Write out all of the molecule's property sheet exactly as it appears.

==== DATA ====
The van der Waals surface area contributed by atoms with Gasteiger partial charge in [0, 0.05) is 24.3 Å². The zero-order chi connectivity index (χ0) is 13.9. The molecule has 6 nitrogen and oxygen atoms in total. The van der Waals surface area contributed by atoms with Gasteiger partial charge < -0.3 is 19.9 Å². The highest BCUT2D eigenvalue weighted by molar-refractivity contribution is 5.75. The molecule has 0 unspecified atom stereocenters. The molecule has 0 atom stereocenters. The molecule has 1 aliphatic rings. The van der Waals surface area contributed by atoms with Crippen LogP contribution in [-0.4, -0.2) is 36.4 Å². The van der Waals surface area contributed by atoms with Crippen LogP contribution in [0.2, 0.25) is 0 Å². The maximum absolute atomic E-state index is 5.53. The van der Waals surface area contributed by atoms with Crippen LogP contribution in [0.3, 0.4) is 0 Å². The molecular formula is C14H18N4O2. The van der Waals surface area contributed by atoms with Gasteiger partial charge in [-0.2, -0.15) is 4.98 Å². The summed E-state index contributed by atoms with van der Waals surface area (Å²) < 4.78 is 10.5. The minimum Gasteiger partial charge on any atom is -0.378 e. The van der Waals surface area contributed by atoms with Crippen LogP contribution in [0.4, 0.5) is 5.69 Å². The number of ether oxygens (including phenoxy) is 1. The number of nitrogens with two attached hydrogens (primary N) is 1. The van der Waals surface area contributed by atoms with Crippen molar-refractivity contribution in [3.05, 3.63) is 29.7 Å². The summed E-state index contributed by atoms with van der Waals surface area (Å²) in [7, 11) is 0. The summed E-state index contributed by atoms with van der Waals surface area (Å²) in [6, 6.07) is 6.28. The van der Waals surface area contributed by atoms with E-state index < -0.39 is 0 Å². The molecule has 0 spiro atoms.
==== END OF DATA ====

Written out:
The van der Waals surface area contributed by atoms with Gasteiger partial charge in [0, 0.05) is 24.3 Å². The zero-order chi connectivity index (χ0) is 13.9. The molecule has 6 nitrogen and oxygen atoms in total. The van der Waals surface area contributed by atoms with Gasteiger partial charge < -0.3 is 19.9 Å². The highest BCUT2D eigenvalue weighted by molar-refractivity contribution is 5.75. The molecule has 0 unspecified atom stereocenters. The molecule has 0 atom stereocenters. The molecule has 1 aliphatic rings. The van der Waals surface area contributed by atoms with Crippen LogP contribution in [-0.4, -0.2) is 36.4 Å². The van der Waals surface area contributed by atoms with Crippen LogP contribution in [0.2, 0.25) is 0 Å². The maximum absolute atomic E-state index is 5.53. The van der Waals surface area contributed by atoms with Crippen LogP contribution in [0.3, 0.4) is 0 Å². The molecular formula is C14H18N4O2. The van der Waals surface area contributed by atoms with Gasteiger partial charge in [-0.2, -0.15) is 4.98 Å². The summed E-state index contributed by atoms with van der Waals surface area (Å²) < 4.78 is 10.5. The minimum Gasteiger partial charge on any atom is -0.378 e. The van der Waals surface area contributed by atoms with Crippen LogP contribution in [0.4, 0.5) is 5.69 Å². The number of ether oxygens (including phenoxy) is 1. The number of nitrogens with two attached hydrogens (primary N) is 1. The van der Waals surface area contributed by atoms with Crippen molar-refractivity contribution in [3.05, 3.63) is 29.7 Å². The summed E-state index contributed by atoms with van der Waals surface area (Å²) in [7, 11) is 0. The summed E-state index contributed by atoms with van der Waals surface area (Å²) in [6, 6.07) is 6.28. The van der Waals surface area contributed by atoms with E-state index < -0.39 is 0 Å². The molecule has 0 spiro atoms.